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Following in the Footsteps...

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The manic warriors, in Washington, are at it again, only now they've found someone who can manage more than one syllable at a time to head their team. Yes, not only is this a new year, but we now have a "new" strategy, at least in Bushspeak. And, how's this for the defense department's latest policy in the Gulf; Donald Rumsfeld's designation of the phrase "bad guys" for Al Qaeda has now been replaced by Robert Gates' new and improved phrase "very negative" when describing the actions of Iran; same stigma, different target.

During a stopover in Brussels en route to Kabul where our newly installed defense secretary was going not to buy another Persian rug for his office, but instead to clarify why this president, and his team have decided to buff up their military presence in the Gulf, Gates gave as a motive for the enhanced military presence only that Iran was "doing nothing to be helpful" in Iraq (International Herald Tribune). Well, then, what better reason to occupy and pummel Iran next than that they're doing "nothing to be helpful?"

But, how can it be that this is the same Robert Gates who, only a few years ago, spoke, with equal gusto and credibility, in favor of talks with Iran. Has he been instantly transformed into a born again bomber? My, my, what a quick study! One barely notices Rumsfeld's departure. When asked about his radical metamorphosis, Gates responded that the bad guys have gotten worse, and that diplomacy is now only possible when Iran comes to the table "prepared to play a constructive role." (IHT) Considering the demolition of Baghdad, over the past four years, it would be refreshing to see the U.S. come to the table prepared to play a "constructive role," too, but indeed that might only be possible after the decimation of Iran, too.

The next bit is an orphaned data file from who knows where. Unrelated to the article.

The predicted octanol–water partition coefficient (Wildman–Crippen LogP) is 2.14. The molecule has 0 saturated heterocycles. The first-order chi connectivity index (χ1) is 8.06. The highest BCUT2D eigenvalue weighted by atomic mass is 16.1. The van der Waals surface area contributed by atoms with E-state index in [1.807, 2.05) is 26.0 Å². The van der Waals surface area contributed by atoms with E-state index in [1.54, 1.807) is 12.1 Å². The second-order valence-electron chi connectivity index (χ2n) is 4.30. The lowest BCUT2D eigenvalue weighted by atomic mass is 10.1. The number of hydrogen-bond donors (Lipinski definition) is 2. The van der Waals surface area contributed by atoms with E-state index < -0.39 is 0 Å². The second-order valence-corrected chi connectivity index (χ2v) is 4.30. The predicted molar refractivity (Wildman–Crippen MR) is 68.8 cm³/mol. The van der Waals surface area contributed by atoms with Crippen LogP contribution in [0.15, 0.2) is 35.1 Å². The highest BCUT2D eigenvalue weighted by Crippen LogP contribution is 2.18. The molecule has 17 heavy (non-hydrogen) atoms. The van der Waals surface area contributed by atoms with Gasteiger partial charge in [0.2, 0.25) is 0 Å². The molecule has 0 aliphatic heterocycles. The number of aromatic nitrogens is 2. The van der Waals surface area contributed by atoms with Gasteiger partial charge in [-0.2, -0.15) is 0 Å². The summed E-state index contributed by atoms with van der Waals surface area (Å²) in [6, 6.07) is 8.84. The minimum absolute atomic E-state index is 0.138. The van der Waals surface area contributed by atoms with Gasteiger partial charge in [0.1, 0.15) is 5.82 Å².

Consider this: according to an article in the New York Times, as part of our plan to "stabilize" Iraq, the State Department has requested an addition $400 million for 2007, and intends to "more than double" reconstruction teams, add another 400 to facilitate "rebuilding and governance projects." What's more, to add insult to injury, approximately $2 million of our tax dollars will go to "office furnishings." We want our reconstruction teams to be comfy when they check their emails, right? Oh, and when they're not surfing the World Wide Web, they will also be expected to get a bit of fresh air, and lend a hand to the military's "counterinsurgency efforts."

We may rest assured that, when all is said and done, Tehran will receive the same royal treatment that we gave Baghdad, hangings and decapitations included, of course. After all, destruction has always been a prerequisite of Reconstruction 101, has it not?

While Gates critizes Iran for aiding Hezbollah, he doesn't go into the question of how they got the weapons, and/or the wherewithal to use them in the first place. And, more importantly, now that we hear that government officials are trying to get international cooperation in pressuring the Iranians to give up their nuclear enrichment program, why is it that we aren't urging India to give up its nuclear ambitions, or Israel? Can it be that non-proliferation, like beauty, is in the eye of the beholder, too?

In light of this administration's dogged determination to demonize its opposition, and its transparent tenacity with respect to longterm occupation despite international resistance and censure, one marvels at the statement by the current secretary of defense that, by capturing Iranian nationals outside of their home country, and by openly acknowledging sending aircraft and "anti-missile batteries" to the Gulf, he is "simply trying to communicate to the region that we are going to be there for a long time." Go figure, that must be why they call it occupation, and all this fuss about O.J.'s rumored confession to murder, argh!

It might be worth noting that, of all the countries acting "in a very negative way," regrettably, ours is at the top of the list.
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Widely published, poet, playwright, essayist, and screenwriter; member of PEN American Center, and PEN USA. Jayne Lyn Stahl is a Huffington Post blogger.

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